2023  1,500
2022  1,200
2021  1,540
2020  1,374
2019  1,023
2018  0,932
2017  0,977
2016  0,799
2015  0,662
2014  0,740
2013  0,739
2012  0,637
2011  0,658
2010  0,654
2009  0,570
2008  0,849
2007  0,805
2006  0,330
2005  0,435
2004  0,623
2003  0,567
2002  0,641
2001  0,490
2000  0,477
1999  0,762
1998  0,785
1997  0,507
1996  0,518
1995  0,502
Vol 58(2024) N 1 p. 1-16; DOI 10.1134/S0026893324010047 Full Text

G.Ya. Fraikin1*, N.S. Belenikina1, A.B. Rubin1

Photochemical Processes of Cell DNA Damage by UV Radiation of Various Wavelengths: Biological Consequences

1Biological Faculty, Moscow State University, Moscow, 119991 Russia

Received - 2023-04-27; Revised - 2023-06-01; Accepted - 2023-06-02

Photochemical reactions in cell DNA are induced in various organisms by solar UV radiation and may lead to a series of biological responses to DNA damage, including apoptosis, mutagenesis, and carcinogenesis. The chemical nature and the amount of DNA lesions depend on the wavelength of UV radiation. UV type B (UVB, 290-320 nm) causes two main lesions, cyclobutane pyrimidine dimers (CPDs) and, with a lower yield, pyrimidine (6-4) pyrimidone photoproducts (6-4PPs). Their formation is a result of direct UVB photon absorption by DNA bases. UV type A (UVA, 320-400 nm) induces only cyclobutane dimers, which most likely arise via triplet-triplet energy transfer (TTET) from cell chromophores to DNA thymine bases. UVA is much more effective than UVB in inducing sensitized oxidative DNA lesions, such as single-strand breaks and oxidized bases. Of the latter, 8-oxo-dihydroguanine (8-oxodG) is the most frequent, being produced in several oxidation processes. Many recent studies reported novel, more detailed information about the molecular mechanisms of the photochemical reactions that underlie the formation of various DNA lesions. The information is mostly summarized and analyzed in the review. Special attention is paid to the oxidation reactions that are initiated by reactive oxygen species (ROS) and radicals generated by potential endogenous photosensitizers, such as pterins, riboflavin, protoporphyrin IX, NADH, and melanin. The review discusses the role that specific DNA photoproducts play in genotoxic processes induced in living systems by UV radiation of various wavelengths, including human skin carcinogenesis.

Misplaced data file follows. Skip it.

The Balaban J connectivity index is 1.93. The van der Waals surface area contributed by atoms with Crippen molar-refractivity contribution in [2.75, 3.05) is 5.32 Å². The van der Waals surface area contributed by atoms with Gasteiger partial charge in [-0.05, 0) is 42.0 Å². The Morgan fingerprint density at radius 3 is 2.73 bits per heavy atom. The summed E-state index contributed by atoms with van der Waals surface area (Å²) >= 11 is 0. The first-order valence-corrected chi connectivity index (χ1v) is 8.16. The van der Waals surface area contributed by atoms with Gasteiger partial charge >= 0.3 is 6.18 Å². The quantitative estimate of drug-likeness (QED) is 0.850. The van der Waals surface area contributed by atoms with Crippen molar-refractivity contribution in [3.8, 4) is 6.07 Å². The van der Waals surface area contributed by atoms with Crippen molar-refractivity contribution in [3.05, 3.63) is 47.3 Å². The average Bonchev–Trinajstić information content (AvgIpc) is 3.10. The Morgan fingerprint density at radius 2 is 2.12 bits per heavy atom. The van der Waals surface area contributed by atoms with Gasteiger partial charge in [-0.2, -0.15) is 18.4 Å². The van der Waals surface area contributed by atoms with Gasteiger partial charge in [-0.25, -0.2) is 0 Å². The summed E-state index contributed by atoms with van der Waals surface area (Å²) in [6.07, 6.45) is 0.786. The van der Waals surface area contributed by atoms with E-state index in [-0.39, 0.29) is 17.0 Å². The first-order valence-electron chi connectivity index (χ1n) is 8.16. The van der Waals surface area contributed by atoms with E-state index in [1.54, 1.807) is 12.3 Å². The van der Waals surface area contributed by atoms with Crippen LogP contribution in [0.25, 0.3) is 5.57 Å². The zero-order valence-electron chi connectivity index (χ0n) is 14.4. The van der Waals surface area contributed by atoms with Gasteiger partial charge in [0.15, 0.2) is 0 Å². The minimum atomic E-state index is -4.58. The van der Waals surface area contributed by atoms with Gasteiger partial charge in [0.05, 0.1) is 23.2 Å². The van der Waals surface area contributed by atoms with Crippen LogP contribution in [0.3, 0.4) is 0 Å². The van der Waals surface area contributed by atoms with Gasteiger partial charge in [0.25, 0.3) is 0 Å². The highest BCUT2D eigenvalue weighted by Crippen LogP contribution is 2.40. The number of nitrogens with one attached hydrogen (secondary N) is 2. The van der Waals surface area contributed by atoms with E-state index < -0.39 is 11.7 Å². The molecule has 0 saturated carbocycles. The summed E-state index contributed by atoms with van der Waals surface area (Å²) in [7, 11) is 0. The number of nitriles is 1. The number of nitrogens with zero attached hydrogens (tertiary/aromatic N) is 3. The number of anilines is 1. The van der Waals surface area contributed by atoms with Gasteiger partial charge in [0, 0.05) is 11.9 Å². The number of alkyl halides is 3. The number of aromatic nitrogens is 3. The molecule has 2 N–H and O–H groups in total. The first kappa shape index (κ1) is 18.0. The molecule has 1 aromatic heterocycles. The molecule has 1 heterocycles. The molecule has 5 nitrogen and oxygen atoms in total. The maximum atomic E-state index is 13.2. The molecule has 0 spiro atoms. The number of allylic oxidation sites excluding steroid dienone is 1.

UV radiation, DNA photochemistry, photooxidation reactions, cell sensitizers, DNA lesions, biological consequences